A valid Healthcare Directive must be in writing and is signed by the person, called the “principal,” who executes the document, in front of two witnesses. These witnesses cannot be family members, have any claim to your estate or be your doctor or health facility or the doctor’s or facility’s employee. Alternately, you can sign the directive in the presence of a notary public. Once signed, the Healthcare Directive becomes part of your permanent medical record, unless you revoke it. 

Durable Power of Attorney for Healthcare

A Durable Power of Attorney for Healthcare allows you to name an agent or agents to make health care decisions for you if you are alive, but cannot make them yourself. “Durable” means that the powers you give your agent endure, even after you become unable to make your own decisions. Your agent can be a family member or friend, but should be someone you trust to make decisions as you would, even if your agent does not agree with you. By law, your agent can never be your doctor, an employee of your doctor or anyone who works in your care facility, with some exceptions. 

Your agent has the power to access your medical records and personal information. Your agent can employ and terminate health care personnel treating you; give, withhold or withdraw informed consent for your medical treatment; and authorize pain relief for you. Your agent can also admit you to a hospital or care facility. Among the most important decisions your agent can make for you are those involving your end-of-life care. This makes having a Healthcare Directive critical to inform and support the agent’s decisions.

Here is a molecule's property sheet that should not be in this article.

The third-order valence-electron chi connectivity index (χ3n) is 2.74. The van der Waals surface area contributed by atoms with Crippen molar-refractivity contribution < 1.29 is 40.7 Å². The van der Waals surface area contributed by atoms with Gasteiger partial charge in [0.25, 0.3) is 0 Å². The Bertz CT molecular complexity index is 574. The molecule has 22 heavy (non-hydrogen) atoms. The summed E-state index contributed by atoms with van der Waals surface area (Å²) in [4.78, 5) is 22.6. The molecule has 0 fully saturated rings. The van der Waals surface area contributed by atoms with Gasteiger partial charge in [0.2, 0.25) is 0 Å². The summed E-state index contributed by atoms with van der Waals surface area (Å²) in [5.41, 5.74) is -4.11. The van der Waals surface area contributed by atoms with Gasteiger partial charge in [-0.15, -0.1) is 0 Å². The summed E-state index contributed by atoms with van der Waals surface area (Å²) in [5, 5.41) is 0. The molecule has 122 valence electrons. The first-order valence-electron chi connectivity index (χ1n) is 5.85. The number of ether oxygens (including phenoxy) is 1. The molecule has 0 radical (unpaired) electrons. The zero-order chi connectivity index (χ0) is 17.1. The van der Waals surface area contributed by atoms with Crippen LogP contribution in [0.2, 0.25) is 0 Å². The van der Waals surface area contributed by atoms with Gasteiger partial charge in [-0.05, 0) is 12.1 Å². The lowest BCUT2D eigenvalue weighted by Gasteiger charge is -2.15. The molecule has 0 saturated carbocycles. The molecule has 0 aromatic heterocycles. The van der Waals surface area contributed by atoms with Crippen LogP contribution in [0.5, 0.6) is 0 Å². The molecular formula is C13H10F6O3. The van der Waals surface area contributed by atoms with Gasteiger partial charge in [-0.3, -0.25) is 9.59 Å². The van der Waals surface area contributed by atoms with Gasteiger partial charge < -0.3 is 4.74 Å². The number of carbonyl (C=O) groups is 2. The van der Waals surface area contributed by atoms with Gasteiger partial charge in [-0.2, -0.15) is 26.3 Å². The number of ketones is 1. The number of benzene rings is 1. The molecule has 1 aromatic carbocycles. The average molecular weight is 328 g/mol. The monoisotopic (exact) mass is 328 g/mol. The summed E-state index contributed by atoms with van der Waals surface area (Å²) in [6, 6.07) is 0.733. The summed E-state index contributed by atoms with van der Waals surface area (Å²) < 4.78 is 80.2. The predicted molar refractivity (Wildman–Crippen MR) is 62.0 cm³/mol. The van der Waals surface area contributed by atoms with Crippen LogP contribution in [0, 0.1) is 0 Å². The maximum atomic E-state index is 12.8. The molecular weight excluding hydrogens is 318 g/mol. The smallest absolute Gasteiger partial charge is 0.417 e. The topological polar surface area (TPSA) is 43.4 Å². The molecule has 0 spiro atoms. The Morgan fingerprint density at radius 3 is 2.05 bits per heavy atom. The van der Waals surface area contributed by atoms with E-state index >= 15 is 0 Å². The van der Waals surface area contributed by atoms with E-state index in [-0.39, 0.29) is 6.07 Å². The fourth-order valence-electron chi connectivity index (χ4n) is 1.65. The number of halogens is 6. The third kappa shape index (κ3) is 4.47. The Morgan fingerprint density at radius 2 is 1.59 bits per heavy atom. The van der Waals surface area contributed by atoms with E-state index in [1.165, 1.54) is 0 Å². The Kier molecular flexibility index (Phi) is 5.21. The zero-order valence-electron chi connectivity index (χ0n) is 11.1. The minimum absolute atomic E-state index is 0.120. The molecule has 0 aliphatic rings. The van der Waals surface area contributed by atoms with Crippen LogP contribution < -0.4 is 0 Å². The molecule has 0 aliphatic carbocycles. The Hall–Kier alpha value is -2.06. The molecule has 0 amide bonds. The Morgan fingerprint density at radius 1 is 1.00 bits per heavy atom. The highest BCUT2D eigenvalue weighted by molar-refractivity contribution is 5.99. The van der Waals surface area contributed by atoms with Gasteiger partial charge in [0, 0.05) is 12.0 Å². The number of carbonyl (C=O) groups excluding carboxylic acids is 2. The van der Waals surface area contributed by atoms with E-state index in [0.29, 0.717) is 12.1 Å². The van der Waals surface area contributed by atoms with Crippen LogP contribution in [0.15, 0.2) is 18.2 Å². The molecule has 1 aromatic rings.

Under the law, there are limits to your agent’s powers regarding certain mental health decisions. For instance, without a court order, your agent cannot voluntarily commit you for mental health treatment or consent to physically invasive mental health procedures or those that restrict your freedom of movement. 

A valid Durable Power of Attorney for Healthcare must be in writing and signed by the principal in the presence of two witnesses or a notary public. Again, these witnesses must be “disinterested,” which means not related to you and not your care provider, with some exceptions. 

Mental Health Advance Directive

If you are a person who has periodic major mental health issues or a dementia diagnosis, you might want to create a Mental Health Advance Directive or an Advance Directive for Dementia. These are specialized directives that allow you to approve or disapprove specific mental health treatments in advance or allow you to specify adjustments in your care and goals for gradually progressive loss of cognition. 

Finally, the law in most states allows a portable physician’s order; in Washington, called a Physician’s Order for Life-Sustaining Treatment (POLST). This is another form of advance directive, primarily for use in indicating your care wishes if you have a medical event at home, where emergency personnel responds. 

An elder law attorney can help you determine which types of advance directives suit your needs, or you might check these resources:

Getting your advance directives in place will help you plan ahead and let others know your wishes before the need arises.